• Saturday, April 20, 2024
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FG, groups decry alarming tuberculosis prevalence in Anambra

FG, groups decry alarming tuberculosis prevalence in Anambra

Federal Government has raised the alarm over Anambra State rising cases of childhood Tuberculosis (TB) contribution in Nigeria.

The Federal Ministry of Health, in conjunction with the USAID, KNCV Tuberculosis Foundation and Breakthrough Action Nigeria, made the disclosure at stakeholders engagement in Awka.

Ugochukwu Chukwulobelu, Programme Manager, Anambra State Tuberculosis, Leprosy and Buruli Ulcer Management, said that state ranked highest in childhood Tuberculosis (TB) in the country.

He described TB as an airborne disease caused by a bacteria called Mycobacterium tuberculosis which usually attacks the lungs and could also damage other parts of the body.

Chukulobelu, however, said that TB is preventable, treatable and curable, adding that TB tests and treatment are free of charge in all the facilities in the state.

“Anyone can get free TB tests and treatment in all the General hospitals and most health centres including private hospitals,” he said.

According to him, it spreads through the air when a person with tuberculosis of the lungs or throat coughs, sneezes, or talks.

“If you have to take TB medicines, supportive people will be around you to help complete medications, don’t patronise unauthorized health facilities.

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“According to statistics on TB burden, Nigeria ranks number six in the world and number one in Africa.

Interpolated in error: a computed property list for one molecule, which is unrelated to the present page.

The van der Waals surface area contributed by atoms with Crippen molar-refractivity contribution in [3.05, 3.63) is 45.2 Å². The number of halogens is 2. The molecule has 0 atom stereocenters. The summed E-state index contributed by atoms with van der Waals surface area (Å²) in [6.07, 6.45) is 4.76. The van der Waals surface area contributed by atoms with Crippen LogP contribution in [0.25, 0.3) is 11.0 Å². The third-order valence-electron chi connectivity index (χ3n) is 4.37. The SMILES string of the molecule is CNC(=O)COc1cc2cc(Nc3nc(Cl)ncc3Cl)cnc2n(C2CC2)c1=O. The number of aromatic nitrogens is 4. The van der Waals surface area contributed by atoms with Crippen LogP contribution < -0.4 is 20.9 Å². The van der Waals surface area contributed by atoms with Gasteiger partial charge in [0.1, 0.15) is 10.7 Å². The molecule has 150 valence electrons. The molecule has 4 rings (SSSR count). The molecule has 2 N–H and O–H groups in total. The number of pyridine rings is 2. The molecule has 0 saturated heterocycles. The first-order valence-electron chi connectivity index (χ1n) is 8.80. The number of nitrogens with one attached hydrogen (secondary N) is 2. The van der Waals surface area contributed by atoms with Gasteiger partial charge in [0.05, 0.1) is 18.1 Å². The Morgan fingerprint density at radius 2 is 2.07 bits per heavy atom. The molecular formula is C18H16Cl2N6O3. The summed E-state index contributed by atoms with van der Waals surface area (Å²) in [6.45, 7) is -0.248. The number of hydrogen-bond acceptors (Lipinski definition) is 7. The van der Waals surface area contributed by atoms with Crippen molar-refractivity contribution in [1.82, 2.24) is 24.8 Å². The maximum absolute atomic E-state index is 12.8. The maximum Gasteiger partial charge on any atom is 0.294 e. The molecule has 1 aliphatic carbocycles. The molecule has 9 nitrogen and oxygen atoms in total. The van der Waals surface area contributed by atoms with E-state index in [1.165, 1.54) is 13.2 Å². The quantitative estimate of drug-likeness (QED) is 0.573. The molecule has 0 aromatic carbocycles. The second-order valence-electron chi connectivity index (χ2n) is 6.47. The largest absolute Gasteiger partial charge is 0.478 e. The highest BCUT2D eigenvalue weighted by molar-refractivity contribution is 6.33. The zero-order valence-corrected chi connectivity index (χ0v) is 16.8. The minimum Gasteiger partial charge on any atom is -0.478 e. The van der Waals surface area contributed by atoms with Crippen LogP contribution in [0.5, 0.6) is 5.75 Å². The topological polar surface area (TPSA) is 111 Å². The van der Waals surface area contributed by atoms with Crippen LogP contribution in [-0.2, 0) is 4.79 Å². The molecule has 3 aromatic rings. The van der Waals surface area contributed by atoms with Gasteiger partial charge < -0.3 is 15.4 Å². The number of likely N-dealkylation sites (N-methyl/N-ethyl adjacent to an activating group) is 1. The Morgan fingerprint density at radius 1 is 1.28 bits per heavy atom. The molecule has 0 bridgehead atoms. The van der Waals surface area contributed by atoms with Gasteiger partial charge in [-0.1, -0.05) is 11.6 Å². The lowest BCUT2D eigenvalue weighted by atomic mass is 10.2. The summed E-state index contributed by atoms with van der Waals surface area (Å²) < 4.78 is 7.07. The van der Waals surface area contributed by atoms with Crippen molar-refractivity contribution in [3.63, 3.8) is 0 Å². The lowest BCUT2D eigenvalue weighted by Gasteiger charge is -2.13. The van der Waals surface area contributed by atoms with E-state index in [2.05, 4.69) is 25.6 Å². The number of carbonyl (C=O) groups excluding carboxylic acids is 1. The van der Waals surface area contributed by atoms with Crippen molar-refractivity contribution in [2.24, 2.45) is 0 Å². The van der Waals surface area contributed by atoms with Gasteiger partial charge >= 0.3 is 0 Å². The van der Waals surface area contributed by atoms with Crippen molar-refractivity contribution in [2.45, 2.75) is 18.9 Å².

“With every LGA having TB cases, Anambra has the highest burden of TB drug resistance cases and childhood TB contribution in the southeast and Nigeria. This is not a good thing for the state.

“To reduce the high burden of TB, the state government in collaboration with he National Tuberculosis and Leprosy Control Programme (NTBLCP) and other partners, set up 14 laboratories with gene Xpert machines for diagnoses.

“We have about 800 Directly Observed Treatments (DOTS) centres for TB but the major problem here is lack of awareness
among residents about TB, the diagnosis and treatment,” he said.

Chukwulobelu urged the media to intensify reportage on the burden and symptoms of TB as well as how and where patients could get medical help.

“Persistent cough for two weeks or more, fever, unexplainable weight loss and drenching night sweats are signs used to screen patients. Residents should report suspected cases of TB within their communities.

“TB patients should also adhere their TB treatments to prevent drug resistance TB cases which is even more dangerous. Everyone has a role to play to reduce the burden of the disease, ” Chukwulobelu said.

Also speaking Chijioke Oke of KNCV-Nigeria, partners implementing USAID in Nigeria, said that children living with adults who have TB, children who are HIV positive and malnourished children, were at risk of getting TB.

Oke identified low childhood TB awareness, stigma, low funding for childhood TB and low index for suspicion for childhood TB by healthcare providers, as some of the challenges with the control of the disease in the state.

He said that children’s stool was required to test children for TB because they did not know how to spit out sputum after coughing, as they rather swallow it.

“Our major challenge with Childhood TB control in the state is that parent are scared and they do not allow doctors take their children’s stool for test.

“Some of them said we want to use their children’s stool for ‘juju’. It shows the level of ignorance and lack of awareness among residents,” he said.